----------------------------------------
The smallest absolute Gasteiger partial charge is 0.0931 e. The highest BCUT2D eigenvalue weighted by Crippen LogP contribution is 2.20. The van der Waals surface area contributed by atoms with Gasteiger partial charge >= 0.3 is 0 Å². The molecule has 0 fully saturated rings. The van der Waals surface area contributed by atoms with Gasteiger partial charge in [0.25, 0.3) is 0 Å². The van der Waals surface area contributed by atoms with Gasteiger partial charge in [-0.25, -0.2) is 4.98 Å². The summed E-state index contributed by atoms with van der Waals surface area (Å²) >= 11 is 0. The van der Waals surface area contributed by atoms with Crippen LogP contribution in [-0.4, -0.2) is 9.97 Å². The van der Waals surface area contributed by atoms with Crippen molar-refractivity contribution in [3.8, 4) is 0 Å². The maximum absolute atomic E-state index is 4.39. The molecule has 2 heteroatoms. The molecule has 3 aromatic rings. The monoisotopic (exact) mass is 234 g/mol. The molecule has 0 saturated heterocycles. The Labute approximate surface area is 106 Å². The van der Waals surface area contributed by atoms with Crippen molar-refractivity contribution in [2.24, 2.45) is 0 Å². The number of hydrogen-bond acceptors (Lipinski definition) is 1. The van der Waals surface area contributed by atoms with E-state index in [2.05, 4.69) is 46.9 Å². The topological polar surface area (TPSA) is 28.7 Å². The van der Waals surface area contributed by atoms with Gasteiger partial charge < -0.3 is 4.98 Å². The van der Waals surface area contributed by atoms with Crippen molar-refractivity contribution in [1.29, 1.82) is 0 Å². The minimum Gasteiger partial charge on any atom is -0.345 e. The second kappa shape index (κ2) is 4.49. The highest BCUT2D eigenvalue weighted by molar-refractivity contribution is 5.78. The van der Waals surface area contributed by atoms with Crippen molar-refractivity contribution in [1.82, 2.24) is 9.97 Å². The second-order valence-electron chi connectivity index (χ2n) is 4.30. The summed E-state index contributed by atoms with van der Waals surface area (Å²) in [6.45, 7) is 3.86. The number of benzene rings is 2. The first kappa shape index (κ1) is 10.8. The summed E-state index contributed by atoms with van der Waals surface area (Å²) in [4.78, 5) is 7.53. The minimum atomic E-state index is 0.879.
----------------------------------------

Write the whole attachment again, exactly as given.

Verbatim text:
The smallest absolute Gasteiger partial charge is 0.0931 e. The highest BCUT2D eigenvalue weighted by Crippen LogP contribution is 2.20. The van der Waals surface area contributed by atoms with Gasteiger partial charge >= 0.3 is 0 Å². The molecule has 0 fully saturated rings. The van der Waals surface area contributed by atoms with Gasteiger partial charge in [0.25, 0.3) is 0 Å². The van der Waals surface area contributed by atoms with Gasteiger partial charge in [-0.25, -0.2) is 4.98 Å². The summed E-state index contributed by atoms with van der Waals surface area (Å²) >= 11 is 0. The van der Waals surface area contributed by atoms with Crippen LogP contribution in [-0.4, -0.2) is 9.97 Å². The van der Waals surface area contributed by atoms with Crippen molar-refractivity contribution in [3.8, 4) is 0 Å². The maximum absolute atomic E-state index is 4.39. The molecule has 2 heteroatoms. The molecule has 3 aromatic rings. The monoisotopic (exact) mass is 234 g/mol. The molecule has 0 saturated heterocycles. The Labute approximate surface area is 106 Å². The van der Waals surface area contributed by atoms with Crippen molar-refractivity contribution in [2.24, 2.45) is 0 Å². The number of hydrogen-bond acceptors (Lipinski definition) is 1. The van der Waals surface area contributed by atoms with E-state index in [2.05, 4.69) is 46.9 Å². The topological polar surface area (TPSA) is 28.7 Å². The van der Waals surface area contributed by atoms with Gasteiger partial charge < -0.3 is 4.98 Å². The van der Waals surface area contributed by atoms with Crippen molar-refractivity contribution in [1.29, 1.82) is 0 Å². The minimum Gasteiger partial charge on any atom is -0.345 e. The second kappa shape index (κ2) is 4.49. The highest BCUT2D eigenvalue weighted by molar-refractivity contribution is 5.78. The van der Waals surface area contributed by atoms with Crippen molar-refractivity contribution in [1.82, 2.24) is 9.97 Å². The second-order valence-electron chi connectivity index (χ2n) is 4.30. The summed E-state index contributed by atoms with van der Waals surface area (Å²) in [6.45, 7) is 3.86. The number of benzene rings is 2. The first kappa shape index (κ1) is 10.8. The summed E-state index contributed by atoms with van der Waals surface area (Å²) in [4.78, 5) is 7.53. The minimum atomic E-state index is 0.879.